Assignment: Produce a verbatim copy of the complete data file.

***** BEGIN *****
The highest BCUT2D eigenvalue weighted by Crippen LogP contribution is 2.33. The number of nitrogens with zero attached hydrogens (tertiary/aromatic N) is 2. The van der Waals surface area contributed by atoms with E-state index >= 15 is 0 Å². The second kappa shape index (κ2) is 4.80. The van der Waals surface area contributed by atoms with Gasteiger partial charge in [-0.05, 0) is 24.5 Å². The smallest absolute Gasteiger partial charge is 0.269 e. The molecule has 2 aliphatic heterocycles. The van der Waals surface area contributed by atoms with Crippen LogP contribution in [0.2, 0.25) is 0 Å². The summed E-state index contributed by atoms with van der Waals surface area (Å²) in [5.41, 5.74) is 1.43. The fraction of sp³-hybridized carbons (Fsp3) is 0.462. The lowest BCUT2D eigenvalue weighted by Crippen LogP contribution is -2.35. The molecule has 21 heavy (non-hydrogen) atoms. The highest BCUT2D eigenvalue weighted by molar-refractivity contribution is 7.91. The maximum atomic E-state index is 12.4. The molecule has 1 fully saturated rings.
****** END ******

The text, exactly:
The highest BCUT2D eigenvalue weighted by Crippen LogP contribution is 2.33. The number of nitrogens with zero attached hydrogens (tertiary/aromatic N) is 2. The van der Waals surface area contributed by atoms with E-state index >= 15 is 0 Å². The second kappa shape index (κ2) is 4.80. The van der Waals surface area contributed by atoms with Gasteiger partial charge in [-0.05, 0) is 24.5 Å². The smallest absolute Gasteiger partial charge is 0.269 e. The molecule has 2 aliphatic heterocycles. The van der Waals surface area contributed by atoms with Crippen LogP contribution in [0.2, 0.25) is 0 Å². The summed E-state index contributed by atoms with van der Waals surface area (Å²) in [5.41, 5.74) is 1.43. The fraction of sp³-hybridized carbons (Fsp3) is 0.462. The lowest BCUT2D eigenvalue weighted by Crippen LogP contribution is -2.35. The molecule has 21 heavy (non-hydrogen) atoms. The highest BCUT2D eigenvalue weighted by molar-refractivity contribution is 7.91. The maximum atomic E-state index is 12.4. The molecule has 1 fully saturated rings.